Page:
Cablegate: Argentine Farm Talks Falter (Again) - All Eyes On Competing


DE RUEHBU #0711/01 1442028
R 232028Z MAY 08





E.O. 12958: N/A

REF: (A) Buenos Aires 0686 and previous (B) Buenos Aires 0681


1. (SBU) The first meeting between the GoA and leaders of the major
farm groups following suspension of the on-again, off-again farm
strike on May 21 quickly broke down after the GoA negotiators
reportedly refused to address the controversial variable export tax
until after the large demonstration planned for May 25 in Rosario
and the Administrations celebration of Argentina's May 25
"Revolution Day". Farm sector leaders accused the GoA of
negotiating in bad faith and once again delaying any real solution
to the conflict, while the government team gave a more positive spin
to the talks. Farm groups are now concentrating on the May 25
demonstration in Rosario. Meanwhile, the GoA is working to ensure a
large turnout at its official Independence Day ceremony led by
President Cristina Fernandez de Kirchner in Salta on the same day to
ensure that it is not overshadowed by the farm demonstration. There
appears to be growing discontent with the fact that the dispute is
dragging on and negatively affecting the overall economy. End

Back to the Table

2. (SBU) The GoA re-opened discussions with leaders of the major
farm groups the evening of May 22, declaring that all issues were on
the table. This was the first official meeting between the GoA and
the farm groups since the farm strike was suspended on May 21 (the
GoA had refused to negotiate while the strike was in place). The
GoA characterized the initial meeting as positive in a press
conference after the meeting. The government''s statement was
quickly followed by a denial of any progress by the leaders of the
farm groups. Visibly irate farm leaders expressed disappointment
that the GoA was unwilling to negotiate on the variable export tax
regime (which is at the heart of the ongoing dispute) before May 26,
after the large farm protest and the government's own big event,
both of which are scheduled for May 25, Argentina's Revolution Day.
The farm leaders declared that they are now focused on ensuring as
large a turnout as possible for the farm protest in Rosario, which
is the second largest city in Argentina and the major port for soy
exports. The GoA is, however, mobilizing resources to ensure as
large a turnout as possible for the official Independence Day
ceremony in Salta, which will be attended by President Cristina
Fernandez de Kirchner, to ensure that the turnout is at least as
large as the 60,000 expected at the farm protest in Rosario.

3. (SBU) The lead negotiator for the GoA, Chief of Cabinet Alberto
Fernandez, later that evening accused the farm leaders of distorting
what happened in the meeting and declared that the farm protest was
now an opposition protest. He claimed farmers had not presented a
proposal (a claim that was contested by farm leaders, who
distributed to the press copies of the proposal they had made), and
he said the GoA was prepared to discuss modifications to the
variable export tax regime, including a possible ceiling on the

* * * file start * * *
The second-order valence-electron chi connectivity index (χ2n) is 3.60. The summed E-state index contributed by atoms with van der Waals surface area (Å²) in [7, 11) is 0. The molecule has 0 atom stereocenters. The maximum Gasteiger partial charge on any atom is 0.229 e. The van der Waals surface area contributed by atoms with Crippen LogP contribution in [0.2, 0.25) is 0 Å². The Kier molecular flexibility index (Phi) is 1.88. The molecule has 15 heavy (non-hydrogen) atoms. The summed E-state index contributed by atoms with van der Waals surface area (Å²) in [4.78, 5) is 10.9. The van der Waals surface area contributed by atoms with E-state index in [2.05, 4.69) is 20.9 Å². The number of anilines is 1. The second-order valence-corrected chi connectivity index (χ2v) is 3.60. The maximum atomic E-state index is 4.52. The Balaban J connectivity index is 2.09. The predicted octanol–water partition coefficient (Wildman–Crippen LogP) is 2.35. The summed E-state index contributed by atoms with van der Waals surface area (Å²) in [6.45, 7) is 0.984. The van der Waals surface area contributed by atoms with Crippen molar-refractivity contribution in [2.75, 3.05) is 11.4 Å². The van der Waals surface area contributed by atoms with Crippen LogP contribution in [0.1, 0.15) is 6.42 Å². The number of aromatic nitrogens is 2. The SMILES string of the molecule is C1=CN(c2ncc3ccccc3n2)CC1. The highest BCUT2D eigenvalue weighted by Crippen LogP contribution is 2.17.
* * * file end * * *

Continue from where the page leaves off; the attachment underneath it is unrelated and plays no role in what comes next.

maximum tax collected. (The press is reporting that the GOA's
marginal tax rate on soy exports, if soy prices go over $600/ton, is

4. (SBU) Agricultural contacts say their anger and distrust of the
government is due in large part to the negative experience of the
farm groups with the beef and wheat agreements they negotiated with
the GoA in April. After extensive delays, the agreements are still
not fully in place and the implementing regulations issued so far
have included additional restrictions that go beyond what was
agreed. In the case of wheat, the agreement to allow exports of
100,000 tons to Brazil (which does not address the full amount of
wheat available for export) has been implemented with additional
provisions, such as limiting export licenses to 2,000 tons per
exporter, per day, making it very difficult to implement. While the
GoA has started issuing export permits for beef, the approvals have
been slow and well below levels agreed to with the farm groups.

5. (SBU) Per ref B, recent polls show a sharp drop in the
President's positive image, approval of her performance and
confidence in her government. The drop is widely attributed to the
GOA's handling of the farm protest and anxiety over rising
inflation. Polls also indicate, however, declining support for the
farm strike (although farmers remain the most admired
institution/sector in Argentina).

6. (SBU) Indeed, it seems that there is growing impatience with both
sides for not settling the strike. A senior Peronist governor told
the Ambassador May 23 that, at the age of 57, he had seen many
conflicts in Argentina and had grown inured to a lot of "noise," but
this was the worst strike he had seen. He said that, after 72 days
of a strike interrupted several times by talks, it was fair to
conclude that both sides had failed. He argued there was bad faith
and mistrust on both sides -- hardly the conditions for successful
negotiations. The public's perception was that both sides were
acting capriciously. He said he feared the GoA was running the risk
of letting the farm crisis rip the country apart. The GoA did not
have a convincing peacemaking plan or communication strategy, and he
claimed he had conveyed this to former president Nestor Kirchner.

7. (SBU) COMMENT: Farm leaders say they have suspended their strike
several times to respond to GOA calls for dialogue and negotiations,
but the GOA has not offered them any counter-proposals (let alone
any concessions) to address their primary concerns. We will be
watching closely the May 25 events as both sides try to demonstrate
their public support. Farm leaders are now talking about resuming
the farm strike on Monday, May 26, a decision that could be
announced at the demonstration in Rosario. END COMMENT.


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